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Explicature is a technical term in pragmatics, the branch of linguistics that concerns the meaning given to an utterance by its context. The explicatures of a sentence are what is explicitly said, often supplemented with contextual information. They contrast with implicatures, the information that the speaker conveys without actually stating it.[1]

The truth value of a sentence is determined using its explicature.[dubious ] For example:

Imagine Jim and Raoul are driving across America from New York City to Seattle, Washington. Raoul is driving, and Jim falls asleep. When Jim wakes up, he asks Raoul, "Where are we?" Raoul replies, "We aren't there yet, but we've passed Chicago."

If Jim and Raoul's car is in fact five minutes outside Seattle and Raoul knows this, he may be accused of lying, since "We aren't there yet, but we've passed Chicago" in that context has the implicature "We are not too far past Chicago and still not near Seattle." Technically, however, Raoul's statement was true, because the explicature — at the time of utterance, Jim and Raoul had passed Chicago and were not yet there (supplement: in Seattle) — was true.

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DefinitionEdit

Explicature was introduced by Sperber and Wilson as a concept in relevance theory.[1] Carston[2] gives a formal definition in accord with their reasoning:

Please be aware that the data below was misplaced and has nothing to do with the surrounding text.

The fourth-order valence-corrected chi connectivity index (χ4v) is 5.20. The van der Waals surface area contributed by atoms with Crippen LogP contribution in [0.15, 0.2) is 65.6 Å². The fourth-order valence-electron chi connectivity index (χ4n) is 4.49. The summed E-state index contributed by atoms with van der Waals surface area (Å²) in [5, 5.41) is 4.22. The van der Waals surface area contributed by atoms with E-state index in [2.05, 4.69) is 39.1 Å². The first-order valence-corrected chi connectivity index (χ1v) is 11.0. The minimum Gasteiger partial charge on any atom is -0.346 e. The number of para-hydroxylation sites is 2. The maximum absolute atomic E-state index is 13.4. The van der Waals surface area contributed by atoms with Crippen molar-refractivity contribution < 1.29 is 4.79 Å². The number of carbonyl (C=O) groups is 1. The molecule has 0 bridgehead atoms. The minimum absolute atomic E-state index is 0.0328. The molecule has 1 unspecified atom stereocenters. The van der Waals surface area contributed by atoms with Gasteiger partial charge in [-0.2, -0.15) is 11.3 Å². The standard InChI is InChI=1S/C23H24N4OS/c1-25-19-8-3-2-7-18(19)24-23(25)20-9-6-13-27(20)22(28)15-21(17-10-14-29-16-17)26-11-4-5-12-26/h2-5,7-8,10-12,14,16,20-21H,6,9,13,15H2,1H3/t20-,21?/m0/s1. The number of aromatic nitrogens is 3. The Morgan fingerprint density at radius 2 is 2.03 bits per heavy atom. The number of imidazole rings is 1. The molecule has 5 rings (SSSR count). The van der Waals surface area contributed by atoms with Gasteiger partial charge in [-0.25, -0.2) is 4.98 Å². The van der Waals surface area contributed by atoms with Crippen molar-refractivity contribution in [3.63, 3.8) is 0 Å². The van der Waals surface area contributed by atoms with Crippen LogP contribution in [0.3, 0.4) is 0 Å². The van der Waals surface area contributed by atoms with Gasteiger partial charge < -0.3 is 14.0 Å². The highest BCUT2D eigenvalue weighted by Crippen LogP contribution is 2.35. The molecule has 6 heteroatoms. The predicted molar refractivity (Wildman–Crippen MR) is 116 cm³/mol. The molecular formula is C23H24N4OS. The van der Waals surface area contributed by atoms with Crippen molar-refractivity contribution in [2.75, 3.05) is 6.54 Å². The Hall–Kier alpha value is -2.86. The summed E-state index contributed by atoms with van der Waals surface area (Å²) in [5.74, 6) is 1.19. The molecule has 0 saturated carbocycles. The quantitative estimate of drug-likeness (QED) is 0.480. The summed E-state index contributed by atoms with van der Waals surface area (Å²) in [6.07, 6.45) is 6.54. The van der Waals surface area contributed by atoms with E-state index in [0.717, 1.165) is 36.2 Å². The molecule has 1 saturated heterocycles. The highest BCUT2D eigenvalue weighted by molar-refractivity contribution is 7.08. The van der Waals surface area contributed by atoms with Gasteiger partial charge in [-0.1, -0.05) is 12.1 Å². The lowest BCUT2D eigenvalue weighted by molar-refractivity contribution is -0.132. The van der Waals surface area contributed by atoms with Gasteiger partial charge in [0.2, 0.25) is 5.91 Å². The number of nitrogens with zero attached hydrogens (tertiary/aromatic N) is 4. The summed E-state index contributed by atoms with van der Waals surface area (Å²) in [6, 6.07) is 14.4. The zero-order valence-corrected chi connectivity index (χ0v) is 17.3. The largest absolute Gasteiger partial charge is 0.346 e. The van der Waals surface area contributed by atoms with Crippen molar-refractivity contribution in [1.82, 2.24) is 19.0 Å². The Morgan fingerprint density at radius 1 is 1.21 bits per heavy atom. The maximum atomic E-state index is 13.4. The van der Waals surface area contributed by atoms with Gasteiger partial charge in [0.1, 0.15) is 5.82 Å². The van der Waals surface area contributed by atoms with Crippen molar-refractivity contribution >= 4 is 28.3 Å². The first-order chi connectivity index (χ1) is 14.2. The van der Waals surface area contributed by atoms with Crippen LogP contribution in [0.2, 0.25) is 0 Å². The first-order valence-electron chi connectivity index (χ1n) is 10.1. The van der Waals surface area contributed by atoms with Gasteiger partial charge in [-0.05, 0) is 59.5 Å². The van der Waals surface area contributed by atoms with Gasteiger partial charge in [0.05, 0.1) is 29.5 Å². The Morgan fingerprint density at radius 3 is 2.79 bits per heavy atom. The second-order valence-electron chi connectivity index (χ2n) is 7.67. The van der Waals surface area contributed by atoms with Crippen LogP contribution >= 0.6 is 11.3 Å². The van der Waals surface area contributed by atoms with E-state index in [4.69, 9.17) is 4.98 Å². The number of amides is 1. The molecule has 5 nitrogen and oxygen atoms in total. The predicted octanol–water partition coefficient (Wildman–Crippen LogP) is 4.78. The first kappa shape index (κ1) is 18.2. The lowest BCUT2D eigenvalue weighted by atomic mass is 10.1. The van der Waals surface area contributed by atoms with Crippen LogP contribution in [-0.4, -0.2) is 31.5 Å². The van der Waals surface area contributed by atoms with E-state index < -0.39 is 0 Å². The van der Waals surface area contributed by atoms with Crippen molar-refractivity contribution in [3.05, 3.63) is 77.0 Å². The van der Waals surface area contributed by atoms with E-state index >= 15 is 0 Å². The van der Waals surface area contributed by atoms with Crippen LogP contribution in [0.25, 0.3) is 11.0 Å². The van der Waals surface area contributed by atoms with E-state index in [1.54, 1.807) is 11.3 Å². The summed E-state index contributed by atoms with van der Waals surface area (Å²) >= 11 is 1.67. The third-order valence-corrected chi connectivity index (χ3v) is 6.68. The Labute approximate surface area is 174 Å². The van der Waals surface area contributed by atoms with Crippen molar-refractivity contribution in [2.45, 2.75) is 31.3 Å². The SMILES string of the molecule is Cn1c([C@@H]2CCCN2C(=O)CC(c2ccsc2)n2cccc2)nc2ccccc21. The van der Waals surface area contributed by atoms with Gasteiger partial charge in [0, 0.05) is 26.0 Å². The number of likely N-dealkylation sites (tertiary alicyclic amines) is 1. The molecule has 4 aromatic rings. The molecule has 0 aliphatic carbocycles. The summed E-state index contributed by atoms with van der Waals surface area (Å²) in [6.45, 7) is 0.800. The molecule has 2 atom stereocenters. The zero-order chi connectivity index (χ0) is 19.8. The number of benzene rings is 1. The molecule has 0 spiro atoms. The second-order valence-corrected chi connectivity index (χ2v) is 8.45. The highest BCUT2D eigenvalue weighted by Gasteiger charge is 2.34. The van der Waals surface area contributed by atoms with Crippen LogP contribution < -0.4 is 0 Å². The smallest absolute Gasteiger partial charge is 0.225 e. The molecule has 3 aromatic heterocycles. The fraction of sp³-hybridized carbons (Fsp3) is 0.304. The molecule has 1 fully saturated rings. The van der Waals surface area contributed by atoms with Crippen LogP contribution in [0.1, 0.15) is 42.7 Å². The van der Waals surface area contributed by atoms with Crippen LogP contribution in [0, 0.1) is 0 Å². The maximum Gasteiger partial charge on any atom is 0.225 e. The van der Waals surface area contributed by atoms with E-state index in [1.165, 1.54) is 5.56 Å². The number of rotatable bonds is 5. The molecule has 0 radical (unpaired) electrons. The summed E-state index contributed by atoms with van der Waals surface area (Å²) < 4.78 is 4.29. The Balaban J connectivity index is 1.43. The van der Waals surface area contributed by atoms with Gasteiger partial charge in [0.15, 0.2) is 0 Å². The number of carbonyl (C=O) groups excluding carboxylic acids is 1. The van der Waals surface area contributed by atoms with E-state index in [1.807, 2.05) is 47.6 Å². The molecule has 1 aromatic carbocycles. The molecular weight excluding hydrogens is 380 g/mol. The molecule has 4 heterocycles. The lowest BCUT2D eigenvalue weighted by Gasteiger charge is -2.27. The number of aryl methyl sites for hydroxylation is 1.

[An explicature is an] ostensively communicated assumption that is inferentially developed from one of the incomplete conceptual representations (logical forms) encoded by the utterance.

Thus, only meanings of an utterance that are communicated can be explicatures. Information that can be inferred, but was not intended to be inferred by the communicator, is neither an explicature nor an implicature.[1]

This definition also implies that the logical form (intuitively, the literal meaning) of an utterance is incomplete. In order to turn it into a complete proposition that is either true or false, enough context must be known to be able to infer additional information: to[2]

Disambiguating ambiguous expressions: Which kiwis does Peter refer to?

For example, if Peter says "Susan told me that her kiwis were too sour", the hearer has to determine which Susan he is referring to, whether "her" refers to Susan, whether "kiwis" means the fruit or the birds, in what relation the kiwis stand to her, and by what standard they were too sour. The hearer bases his decisions on the concept of relevance, which basically says that the resulting interpretation should have many effects on his knowledge and beliefs at a low cost for his speech processing system. So, depending on the context, the first explicature of the utterance might be one of the following:[1]

(1a) Peter has said that Susan told him that the kiwifruit she, Susan, ate were too sour for her taste.
(1b) Peter has said that Susan told him that the kiwifruit she, Susan, grew were too sour for the judges at the fruit grower’s contest.

Let us assume that (1a) is the one the hearer arrives at. Now if the hearer believes in Peter's honesty, she concludes another explicature,

(2) Peter believes that Susan told him that the kiwifruit she ate were too sour for her taste.